Thursday, 28 January 2016

Naturalistic Mystery: Why Is Venus So Hot And Lifeless?

Venus is hot. Image courtesy of NASA/Sygma/Corbis.

Joel Kontinen

Venus has been called our sister planet though it doesn’t look at all like Earth. It orbits the Sun in the goldilocks region or habitable zone of our solar system, but it certainly does not look like it is habitable.

This is a big mystery for those who believe in a naturalistic /materialistic explanation of the universe, the solar system and life.

Recently, New Scientist published a series of articles on these mysteries that will probably remain unsolved, as they are not willing to accept the one and only logical explanation, namely, that whereas Earth is designed for life, Venus is not.

With temperatures rising to 460 °C, the Venus landscape looks a bit like a painting by Salvador Dali:

A dim, desolate wasteland pitted by endless sulphuric acid rain and scoured by syrupy winds whose speeds are dictated by the time – fast at dawn and dusk but slowing in the heat of the day. If the choking, largely carbon dioxide atmosphere doesn’t kill you, the heat – a lead-melting– surely will.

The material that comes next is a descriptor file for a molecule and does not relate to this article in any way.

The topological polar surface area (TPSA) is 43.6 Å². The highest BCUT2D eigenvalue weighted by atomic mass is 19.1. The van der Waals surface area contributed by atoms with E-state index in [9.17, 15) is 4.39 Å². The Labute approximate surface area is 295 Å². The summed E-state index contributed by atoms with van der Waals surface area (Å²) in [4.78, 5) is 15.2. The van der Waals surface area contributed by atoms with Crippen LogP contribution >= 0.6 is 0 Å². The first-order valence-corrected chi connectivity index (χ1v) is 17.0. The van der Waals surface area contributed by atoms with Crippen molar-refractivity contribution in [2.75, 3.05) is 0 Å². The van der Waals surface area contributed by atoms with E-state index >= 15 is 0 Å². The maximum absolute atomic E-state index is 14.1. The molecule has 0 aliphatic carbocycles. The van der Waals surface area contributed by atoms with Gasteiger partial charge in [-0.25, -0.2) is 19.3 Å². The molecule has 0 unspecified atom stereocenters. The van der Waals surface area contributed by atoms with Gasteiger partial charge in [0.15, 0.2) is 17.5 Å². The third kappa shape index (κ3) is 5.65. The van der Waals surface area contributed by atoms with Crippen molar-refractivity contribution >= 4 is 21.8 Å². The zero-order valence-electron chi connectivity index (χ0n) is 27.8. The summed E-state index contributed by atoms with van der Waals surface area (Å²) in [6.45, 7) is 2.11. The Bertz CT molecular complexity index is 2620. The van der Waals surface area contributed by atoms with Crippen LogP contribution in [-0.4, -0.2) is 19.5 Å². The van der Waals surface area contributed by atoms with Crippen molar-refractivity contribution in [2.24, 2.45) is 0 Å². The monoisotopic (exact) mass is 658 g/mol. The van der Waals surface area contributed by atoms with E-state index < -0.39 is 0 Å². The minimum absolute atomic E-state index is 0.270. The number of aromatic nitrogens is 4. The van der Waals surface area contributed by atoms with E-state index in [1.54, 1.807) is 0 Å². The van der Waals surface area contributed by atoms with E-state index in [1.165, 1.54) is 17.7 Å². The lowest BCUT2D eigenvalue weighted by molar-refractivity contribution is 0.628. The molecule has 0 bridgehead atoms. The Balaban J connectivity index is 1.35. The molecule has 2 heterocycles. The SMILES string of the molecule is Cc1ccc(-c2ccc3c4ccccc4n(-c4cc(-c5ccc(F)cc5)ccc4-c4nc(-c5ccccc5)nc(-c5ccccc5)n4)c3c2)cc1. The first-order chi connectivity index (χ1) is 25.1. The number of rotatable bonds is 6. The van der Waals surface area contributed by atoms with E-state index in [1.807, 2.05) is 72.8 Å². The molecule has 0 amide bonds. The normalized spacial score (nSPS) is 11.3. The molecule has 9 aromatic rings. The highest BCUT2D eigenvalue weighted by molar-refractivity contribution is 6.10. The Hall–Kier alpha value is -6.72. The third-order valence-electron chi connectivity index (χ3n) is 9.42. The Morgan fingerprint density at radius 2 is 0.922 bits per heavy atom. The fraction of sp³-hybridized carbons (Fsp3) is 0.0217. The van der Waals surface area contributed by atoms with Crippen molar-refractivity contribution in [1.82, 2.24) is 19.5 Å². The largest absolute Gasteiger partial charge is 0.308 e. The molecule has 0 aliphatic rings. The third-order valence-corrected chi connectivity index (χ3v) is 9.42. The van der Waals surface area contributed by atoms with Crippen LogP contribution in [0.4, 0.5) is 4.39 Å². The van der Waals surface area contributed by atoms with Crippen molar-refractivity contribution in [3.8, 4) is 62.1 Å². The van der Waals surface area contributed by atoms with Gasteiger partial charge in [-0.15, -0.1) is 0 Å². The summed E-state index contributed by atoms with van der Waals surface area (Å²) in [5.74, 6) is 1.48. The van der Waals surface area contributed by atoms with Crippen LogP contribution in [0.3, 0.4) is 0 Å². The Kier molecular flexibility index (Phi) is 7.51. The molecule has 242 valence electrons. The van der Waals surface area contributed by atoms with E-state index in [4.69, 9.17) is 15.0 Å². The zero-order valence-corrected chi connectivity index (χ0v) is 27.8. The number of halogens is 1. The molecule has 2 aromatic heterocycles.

The standard explanation is that Venus is too close to the Sun.

But what about Mars?

They have a somewhat similar explanation. Once again, they assume that the Sun is the culprit although one might think that it’s too far away to do much mischief.

Our solar system seems to be a rarity in the universe. The giant gas planets Jupiter and Saturn keep Earth habitable but even they are unable to seed Venus and Mars with life.

Life does not just happen. It has to be designed.


McKinnon, Mika. 2016. Solar system mysteries: What happened to Venus? New Scientist (20 January).